By now you would think that since we are living in the world of patient autonomy and patient centered care that all patients want to make decisions when it comes to their care. Unfortunately, research indicates otherwise. Yet, we continue to hear lots about new digital tools, platforms and portals that claim to help patients do what they really don't want to do.
It should come as no surprise that people don't like making tough decisions. Here are some reasons why:
- They are scared and can't think straight
- They are unable to do so because they have incomplete or incomprehensible information
- They are emotionally and culturally programmed to turn to the doctor for advice
- There is a vast power imbalance between patients and doctors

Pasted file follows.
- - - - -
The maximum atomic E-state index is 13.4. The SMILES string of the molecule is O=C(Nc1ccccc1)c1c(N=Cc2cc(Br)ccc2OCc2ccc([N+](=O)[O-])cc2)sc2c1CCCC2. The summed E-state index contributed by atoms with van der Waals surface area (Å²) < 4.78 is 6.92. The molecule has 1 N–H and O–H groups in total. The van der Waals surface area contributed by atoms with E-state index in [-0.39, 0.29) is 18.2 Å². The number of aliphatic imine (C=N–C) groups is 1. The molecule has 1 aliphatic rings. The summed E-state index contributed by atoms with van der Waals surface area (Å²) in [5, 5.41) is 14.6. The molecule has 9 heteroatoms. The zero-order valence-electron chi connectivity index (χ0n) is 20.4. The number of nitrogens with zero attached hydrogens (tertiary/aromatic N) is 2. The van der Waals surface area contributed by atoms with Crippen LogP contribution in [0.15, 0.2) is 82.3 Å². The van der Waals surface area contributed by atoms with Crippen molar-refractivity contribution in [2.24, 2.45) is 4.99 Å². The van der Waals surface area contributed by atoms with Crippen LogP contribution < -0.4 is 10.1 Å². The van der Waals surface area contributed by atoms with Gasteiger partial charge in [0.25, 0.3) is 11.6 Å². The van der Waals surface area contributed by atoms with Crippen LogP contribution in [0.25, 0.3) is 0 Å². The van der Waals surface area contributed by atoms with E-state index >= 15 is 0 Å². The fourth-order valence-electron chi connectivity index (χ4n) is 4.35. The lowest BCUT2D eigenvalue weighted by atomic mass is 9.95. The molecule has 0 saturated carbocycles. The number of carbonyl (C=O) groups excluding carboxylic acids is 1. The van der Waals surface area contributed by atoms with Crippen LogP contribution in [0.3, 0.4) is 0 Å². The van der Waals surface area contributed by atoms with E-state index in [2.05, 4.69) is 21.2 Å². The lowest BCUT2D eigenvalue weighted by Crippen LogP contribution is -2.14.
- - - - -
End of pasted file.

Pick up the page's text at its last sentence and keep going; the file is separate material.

- We think about making hard choices the wrong way
- Their decisions are tainted, just like everyone else, including their doctor, by bias
- They want their doctor to explain options, particularly for preference sensitive conditions, but they expect the doctor to make the ultimate decision
- They don't want to assume the consequences and burden of making the decision
- It's easier to have someone else make the tough calls
- They feel guilty about making decisions for other family members
There may come a day when patients have access to personalized patient decision support systems. My guess is that most will delete the app, not the online APPointment, from their phone once they have it for a week.
Arlen Meyers, MD, MBA is the President and CEO of the Society of Physician Entrepreneurs